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, 184 (2), 227-30

Bacterial Infection Promotes Colon Tumorigenesis in Apc(Min/+) Mice

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Bacterial Infection Promotes Colon Tumorigenesis in Apc(Min/+) Mice

J V Newman et al. J Infect Dis.

Abstract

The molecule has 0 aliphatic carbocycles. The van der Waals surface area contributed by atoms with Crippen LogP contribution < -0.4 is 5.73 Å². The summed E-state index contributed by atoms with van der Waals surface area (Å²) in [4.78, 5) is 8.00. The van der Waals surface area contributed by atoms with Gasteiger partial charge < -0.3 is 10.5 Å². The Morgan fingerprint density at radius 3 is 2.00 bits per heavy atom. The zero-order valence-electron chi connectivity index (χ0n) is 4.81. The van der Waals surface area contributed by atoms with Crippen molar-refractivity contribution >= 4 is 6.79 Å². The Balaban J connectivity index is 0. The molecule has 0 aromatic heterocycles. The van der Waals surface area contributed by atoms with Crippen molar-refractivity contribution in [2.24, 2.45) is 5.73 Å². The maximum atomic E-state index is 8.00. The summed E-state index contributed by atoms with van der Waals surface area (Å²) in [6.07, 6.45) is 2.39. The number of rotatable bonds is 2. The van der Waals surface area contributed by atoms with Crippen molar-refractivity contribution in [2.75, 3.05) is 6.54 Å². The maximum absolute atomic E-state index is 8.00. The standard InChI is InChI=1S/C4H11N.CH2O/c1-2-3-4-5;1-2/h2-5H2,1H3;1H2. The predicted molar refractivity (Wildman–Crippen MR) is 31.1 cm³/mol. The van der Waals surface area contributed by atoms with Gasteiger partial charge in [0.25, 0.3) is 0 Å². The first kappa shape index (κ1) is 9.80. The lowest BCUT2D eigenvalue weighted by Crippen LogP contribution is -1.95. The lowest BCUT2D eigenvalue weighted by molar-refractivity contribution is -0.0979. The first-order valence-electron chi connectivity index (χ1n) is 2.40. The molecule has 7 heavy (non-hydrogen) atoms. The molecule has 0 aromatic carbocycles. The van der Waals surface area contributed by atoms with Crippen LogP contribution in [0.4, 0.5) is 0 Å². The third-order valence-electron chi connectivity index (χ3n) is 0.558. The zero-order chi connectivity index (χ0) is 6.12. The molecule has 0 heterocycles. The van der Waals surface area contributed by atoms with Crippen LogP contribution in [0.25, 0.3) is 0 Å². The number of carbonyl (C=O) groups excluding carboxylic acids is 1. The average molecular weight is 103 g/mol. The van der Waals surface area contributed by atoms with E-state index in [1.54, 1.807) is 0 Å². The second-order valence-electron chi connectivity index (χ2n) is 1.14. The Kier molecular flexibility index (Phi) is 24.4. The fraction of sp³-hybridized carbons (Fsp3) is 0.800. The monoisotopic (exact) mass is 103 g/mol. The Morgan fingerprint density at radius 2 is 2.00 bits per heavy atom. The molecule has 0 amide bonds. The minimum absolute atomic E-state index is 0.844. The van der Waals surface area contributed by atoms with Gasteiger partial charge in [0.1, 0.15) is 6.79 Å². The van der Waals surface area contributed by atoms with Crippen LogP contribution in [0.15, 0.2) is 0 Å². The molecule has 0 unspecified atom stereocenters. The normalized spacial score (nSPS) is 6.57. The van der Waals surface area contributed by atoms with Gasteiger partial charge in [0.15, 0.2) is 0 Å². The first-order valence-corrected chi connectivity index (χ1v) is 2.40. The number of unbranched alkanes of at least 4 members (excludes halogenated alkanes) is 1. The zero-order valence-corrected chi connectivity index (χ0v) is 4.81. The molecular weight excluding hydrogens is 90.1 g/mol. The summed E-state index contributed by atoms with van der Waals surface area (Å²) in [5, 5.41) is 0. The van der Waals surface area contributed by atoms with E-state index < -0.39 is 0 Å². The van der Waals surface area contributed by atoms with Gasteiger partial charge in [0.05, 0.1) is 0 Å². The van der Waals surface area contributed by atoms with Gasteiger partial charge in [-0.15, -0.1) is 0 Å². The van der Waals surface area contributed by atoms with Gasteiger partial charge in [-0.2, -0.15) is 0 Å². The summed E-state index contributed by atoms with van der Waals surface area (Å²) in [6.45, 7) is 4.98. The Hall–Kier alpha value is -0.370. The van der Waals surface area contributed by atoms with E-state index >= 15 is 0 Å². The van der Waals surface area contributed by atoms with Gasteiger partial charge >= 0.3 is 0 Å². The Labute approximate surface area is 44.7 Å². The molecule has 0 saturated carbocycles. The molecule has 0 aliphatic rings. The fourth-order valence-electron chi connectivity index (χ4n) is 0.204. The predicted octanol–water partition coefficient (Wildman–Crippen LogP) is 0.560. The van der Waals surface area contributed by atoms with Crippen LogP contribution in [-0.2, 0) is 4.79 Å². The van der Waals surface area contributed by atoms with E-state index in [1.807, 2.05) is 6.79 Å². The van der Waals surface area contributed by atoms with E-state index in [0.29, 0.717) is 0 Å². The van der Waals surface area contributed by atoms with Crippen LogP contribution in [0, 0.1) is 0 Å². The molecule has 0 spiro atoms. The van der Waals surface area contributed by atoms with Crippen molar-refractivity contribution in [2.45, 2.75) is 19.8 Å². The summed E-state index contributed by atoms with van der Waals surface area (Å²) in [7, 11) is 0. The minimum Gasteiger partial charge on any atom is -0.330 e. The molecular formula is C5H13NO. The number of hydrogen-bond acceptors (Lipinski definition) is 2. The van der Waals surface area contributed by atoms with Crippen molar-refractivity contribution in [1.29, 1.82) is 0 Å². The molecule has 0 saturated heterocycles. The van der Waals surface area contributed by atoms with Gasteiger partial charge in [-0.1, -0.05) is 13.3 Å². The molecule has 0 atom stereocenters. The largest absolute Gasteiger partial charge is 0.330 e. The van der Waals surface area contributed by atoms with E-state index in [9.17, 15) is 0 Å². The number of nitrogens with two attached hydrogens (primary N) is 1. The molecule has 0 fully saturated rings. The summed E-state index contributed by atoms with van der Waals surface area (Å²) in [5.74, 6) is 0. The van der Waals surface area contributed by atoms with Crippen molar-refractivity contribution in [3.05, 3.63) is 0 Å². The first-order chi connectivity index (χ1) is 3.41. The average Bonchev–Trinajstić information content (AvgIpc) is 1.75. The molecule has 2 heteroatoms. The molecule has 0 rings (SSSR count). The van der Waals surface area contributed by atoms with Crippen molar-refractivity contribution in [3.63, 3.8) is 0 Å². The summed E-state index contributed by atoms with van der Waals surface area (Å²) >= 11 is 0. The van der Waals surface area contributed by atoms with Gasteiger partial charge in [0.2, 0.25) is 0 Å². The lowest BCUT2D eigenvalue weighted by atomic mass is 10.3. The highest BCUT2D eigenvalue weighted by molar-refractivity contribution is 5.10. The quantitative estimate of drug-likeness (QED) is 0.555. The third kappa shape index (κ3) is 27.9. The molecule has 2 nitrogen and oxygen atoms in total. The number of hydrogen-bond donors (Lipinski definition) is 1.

The Min mouse, which has a germ line mutation in 1 allele of the Apc tumor suppressor gene, is a model for the early steps in human colorectal cancer. Helicobacter pylori infection, a known risk factor for gastric cancer in humans, causes chronic inflammation and increased epithelial cell proliferation in the stomach. Infection with the bacterium Citrobacter rodentium is known to increase epithelial cell proliferation and to promote chemically initiated tumors in the colon of mice. Min mice infected with C. rodentium at 1 month of age were found to have a 4-fold increase in the number of colonic adenomas at 6 months of age, compared with uninfected Min mice. Most of the colonic adenomas in the infected Min mice were in the distal colon, where C. rodentium-induced hyperplasia occurs. These data demonstrate that bacterial infection promotes colon tumor formation in genetically susceptible mice.

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